“He’s a very dangerous front player that makes the team even stronger,” Koeman said. “He will give us very good competition between the strikers, that will be important for next season. “If Jay can have a good pre-season, we have a new player in our team and that is fantastic news. “He was part of the sessions this week. We are waiting for confirmation about an Under-21 game against Manchester city at home next Tuesday. “He will be part of that, maybe in the second half, and then after that there is a possibility to take Jay with the squad to the Man City game. “It will be nice for everybody because that will mean he is back but it is too early to make that kind of decision, we have to wait.” Rodriguez capped his return to action by signing a four-year contract on Tuesday and the club are increasingly optimistic Nathaniel Clyne will soon follow suit. Clyne, who has been linked with a summer move to Manchester United, recently changed his agent and Southampton chief executive Les Reed said on Monday that negotiations had since progressed. Press Association Southampton manager Ronald Koeman believes Jay Rodriguez’s long-awaited return from injury will be like having a new player at the club next season. Rodriguez has not played since rupturing his anterior cruciate knee ligament against Manchester City in April 2014 but the 25-year-old is back in training and on course to play against Manuel Pellegrini’s side on the final day of the campaign. Saturday’s match at home to Aston Villa is likely to come too soon for the striker but Saints hope he can feature in an Under-21 fixture, also against Manchester City, next week. “As Les already mentioned, the feeling is good that we can keep Clyney in the club,” Koeman said. “But it is still left to do the signature of the player and we hope that will be next week. “The feeling is very positive but the reason we have to wait a little more time is because he changed his agent.” Southampton host Aston Villa this weekend, hoping to strengthen their bid for Europa League football next season. They are currently seventh in the table, which will be enough to qualify if Arsenal win the FA Cup, but are under pressure from Swansea, who now sit only a point behind after beating the Gunners on Monday. “To finish in sixth I think we need at least four points from the last two games,” Koeman said. “It was a great result for Swansea (against Arsenal), they are having a fantastic season like we are. “It means there is maybe even more pressure for everyone on Saturdays’ game but it is a home game and we need a win. “It’s all about us, not about Swansea, if we win they can’t pass us in the table. It’s up to us.” Saints midfielder James Ward-Prowse is available again after serving a one-match ban but Morgan Schneiderlin (knee) and Dusan Tadic (groin) are still injured.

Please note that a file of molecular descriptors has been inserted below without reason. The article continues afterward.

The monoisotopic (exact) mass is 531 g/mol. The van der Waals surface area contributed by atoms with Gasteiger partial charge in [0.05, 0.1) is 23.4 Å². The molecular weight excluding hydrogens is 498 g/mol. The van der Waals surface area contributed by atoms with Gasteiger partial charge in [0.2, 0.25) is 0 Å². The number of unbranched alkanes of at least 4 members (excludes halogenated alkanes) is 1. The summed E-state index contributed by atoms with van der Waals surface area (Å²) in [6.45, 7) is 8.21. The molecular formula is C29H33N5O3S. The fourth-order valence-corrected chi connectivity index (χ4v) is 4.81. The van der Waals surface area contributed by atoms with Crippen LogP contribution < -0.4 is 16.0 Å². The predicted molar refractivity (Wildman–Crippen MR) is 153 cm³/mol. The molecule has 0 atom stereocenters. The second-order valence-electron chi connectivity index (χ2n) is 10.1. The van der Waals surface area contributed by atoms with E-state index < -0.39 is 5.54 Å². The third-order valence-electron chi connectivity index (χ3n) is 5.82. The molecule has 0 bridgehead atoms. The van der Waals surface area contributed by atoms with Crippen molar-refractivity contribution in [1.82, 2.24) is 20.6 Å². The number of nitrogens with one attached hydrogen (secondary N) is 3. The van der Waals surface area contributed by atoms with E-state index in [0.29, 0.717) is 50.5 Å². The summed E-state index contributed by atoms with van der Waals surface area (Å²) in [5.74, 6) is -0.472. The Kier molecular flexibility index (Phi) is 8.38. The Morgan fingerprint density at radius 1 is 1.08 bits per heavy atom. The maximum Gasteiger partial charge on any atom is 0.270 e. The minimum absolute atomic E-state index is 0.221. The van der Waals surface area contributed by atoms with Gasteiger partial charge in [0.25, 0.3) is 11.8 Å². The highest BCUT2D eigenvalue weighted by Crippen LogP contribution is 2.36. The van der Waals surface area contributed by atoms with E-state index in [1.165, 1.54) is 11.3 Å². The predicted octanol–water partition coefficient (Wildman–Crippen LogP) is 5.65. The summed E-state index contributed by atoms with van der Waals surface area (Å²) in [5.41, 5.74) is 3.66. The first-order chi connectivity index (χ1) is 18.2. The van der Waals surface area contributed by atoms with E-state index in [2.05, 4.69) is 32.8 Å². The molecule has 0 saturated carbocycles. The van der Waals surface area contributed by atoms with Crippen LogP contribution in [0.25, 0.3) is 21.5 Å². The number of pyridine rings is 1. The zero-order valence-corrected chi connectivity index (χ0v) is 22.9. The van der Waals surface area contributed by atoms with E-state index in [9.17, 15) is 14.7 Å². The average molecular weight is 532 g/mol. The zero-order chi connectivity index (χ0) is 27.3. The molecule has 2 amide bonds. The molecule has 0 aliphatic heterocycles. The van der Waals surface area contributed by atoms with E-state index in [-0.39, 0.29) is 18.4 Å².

No. 2 Penn State was just too much for Wisconsin to handle, as the Nittany Lions won the match in straight sets at the Field House.[/media-credit]Wisconsin volleyball head coach Pete Waite knew this weekend, the opening weekend in Big Ten play, would be difficult. He hoped, however, that his young team could rise to the challenge.Although the Badgers (11-2, 0-2) fought hard against both Ohio State (13-2, 1-1) Friday night and Penn State (11-2, 1-1) yesterday afternoon, they were not able to pick up a conference win after starting the season with a perfect 11-0 record.“In the Big Ten, you say this is a big week because every week is a big week,” Waite said. “It’s so strong that every win you can get is huge for the conference race and the NCAA tournament.”In front of two of its biggest crowds of the season, the Badgers succumbed to defeat against the No. 25 Buckeyes and No. 2 Nittany Lions.The Badgers fought especially hard Friday night against Ohio State, losing 3-2 in five sets (15-25, 25-16, 23-25, 25-23, 11-15). Wisconsin led midway through the fifth game before Buckeye libero Sarah Mignin went on an extended serving streak to put the Buckeyes ahead for good. Mignin had a similar streak late in game two which brought the Buckeyes back after trailing by as many as seven points.Some miscommunication occurred when two Wisconsin players let the ball drop just outside the eight-foot-line for an Ohio State point late in game five. Senior Allison Wack and freshman Annemarie Hickey gave hesitant looks to each other as they both watched the ball fall to the ground.The play proved to be a huge momentum swing in the set as the Buckeyes closed out the match just moments later.Wack put the blame on herself and admitted a senior leader needs to take control in that situation.“That was just hesitation, I think it was mostly me,” Wack said. “I just thought [Hickey] was going, she thought I was going. I just need to be loud and take it.”Wack, playing in her last Big Ten home opener, showed emotion and remorse immediately following the game.“I mean we had it, we were right there, so there was obviously a little regret of just missing some things and being a little hesitant,” Wack said.Ultimately, Ohio State’s height upfront proved to be too much for Wisconsin’s middle blockers.Mariah Booth and Allie Schwarzwalder, the last two Big Ten defensive players of the week, led the Buckeyes to 12 team blocks. Despite strong efforts from both Wack and freshman Elise Walch, the Badgers were never quite able to find rhythm on offense.The strong blocking effort was especially crucial in the match-deciding fifth game, though the lineup on the floor stayed the same.“I don’t know if they made any special adjustments, I think every set was slightly different inside or outside, and the block was able to set up different ways,” Waite said. “You know it’s a big athletic block out there so they did get a few blocks towards the end of the sets and it made a difference, but our hitters can respond and at times they can.”A rough loss for the Badgers, but a strong morale victory for the team that they hoped would result in momentum for their Sunday showdown with the three time defending national champion Penn State team.Welcoming the Lady Lions to the Fieldhouse yesterday afternoon, the Badgers showed they can compete with a team of their stature but were ultimately swept 3-0 (16-25, 17-25, 21-25).The silver lining for the Badgers was improving their point total in each set, but at times, the Badgers looked overmatched, hesitant and timid against the highest ranked team they’ve played all year.The losses were difficult to endure, but coach Waite and the team vowed to put this weekend behind them and continue to compete.“We always focus on one match, and that’s all you can do in any sport,” Waite said.